Dear Readers, I recently finished reading Peach Blossom Ranch. I really enjoyed the book and both of the plotlines. The characters were fun for the most part, and the bad ones were really bad. This author had really done her research on both plot lines. I love historical novels that are true to the real history of the time period.
. Why do you write the
kind of books you do? Ada
Because I enjoy history, people who lived in that era, and I like mystery and conflict, entwined in romance and humor. But telling a story that encourages and enriches readers spiritually is the main goal.
Besides when you came to know the Lord, what is the happiest day in your life?
Every day I live has joy, but one of the most amazing days I’ve lived came when I discovered I really believe what I thought I did about the eternal. I accepted Jesus as Savior when I was age 5. I began fervently studying the Bible at age 14 and worked with youth about thirty years. Yet when we lost our daughter to cancer at age 31, I my foundation shook. Was I sure those who believe in Jesus will never die (John 11:26)?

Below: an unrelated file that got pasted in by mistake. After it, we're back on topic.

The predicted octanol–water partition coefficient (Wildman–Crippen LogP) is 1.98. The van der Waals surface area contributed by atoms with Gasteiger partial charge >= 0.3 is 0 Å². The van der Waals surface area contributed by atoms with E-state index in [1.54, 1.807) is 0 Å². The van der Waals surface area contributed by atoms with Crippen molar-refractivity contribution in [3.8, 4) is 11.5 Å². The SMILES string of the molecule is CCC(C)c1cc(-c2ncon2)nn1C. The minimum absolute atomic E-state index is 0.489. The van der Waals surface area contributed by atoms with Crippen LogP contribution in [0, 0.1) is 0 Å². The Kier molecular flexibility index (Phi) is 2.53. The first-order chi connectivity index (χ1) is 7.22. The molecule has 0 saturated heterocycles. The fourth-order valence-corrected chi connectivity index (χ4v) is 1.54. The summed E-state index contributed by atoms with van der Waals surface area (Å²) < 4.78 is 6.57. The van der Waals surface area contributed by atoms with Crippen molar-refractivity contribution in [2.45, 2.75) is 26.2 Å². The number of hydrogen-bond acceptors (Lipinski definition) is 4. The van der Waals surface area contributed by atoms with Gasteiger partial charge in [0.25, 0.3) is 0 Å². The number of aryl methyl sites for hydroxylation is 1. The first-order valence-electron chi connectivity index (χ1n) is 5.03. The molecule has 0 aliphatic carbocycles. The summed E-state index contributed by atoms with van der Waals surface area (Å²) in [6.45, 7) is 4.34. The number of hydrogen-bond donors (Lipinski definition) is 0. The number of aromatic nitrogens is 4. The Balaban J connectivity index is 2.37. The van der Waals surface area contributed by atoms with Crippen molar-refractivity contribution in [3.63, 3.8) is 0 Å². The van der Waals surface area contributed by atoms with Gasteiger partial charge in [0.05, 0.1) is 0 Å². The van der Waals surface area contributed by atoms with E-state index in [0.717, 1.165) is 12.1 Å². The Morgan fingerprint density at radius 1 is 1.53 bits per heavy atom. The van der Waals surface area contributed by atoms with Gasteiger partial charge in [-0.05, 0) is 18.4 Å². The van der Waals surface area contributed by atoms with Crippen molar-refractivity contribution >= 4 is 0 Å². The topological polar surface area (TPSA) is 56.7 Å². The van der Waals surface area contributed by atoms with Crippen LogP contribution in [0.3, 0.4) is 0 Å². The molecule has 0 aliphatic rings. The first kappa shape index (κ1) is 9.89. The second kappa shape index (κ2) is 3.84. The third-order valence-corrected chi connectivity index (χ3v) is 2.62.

I read through the New Testament again and underlined every scripture about eternal life. The New Testament is full of the eternal!
As a medical journalist I did research and also asked neurologists questions about death. One of the doctors certifies brain death when it occurs.
I added common sense. I started life as a tiny egg—and I was me. I weighed about six pounds at birth. I gained and lost weight. I could have organs, even my heart removed and someone else’s inserted, but I’d still be me. My body is rebuilt about every seven years because of cell death and regeneration, and I’m still me. I’m not walking around in the same body I was born with, but I’m still me.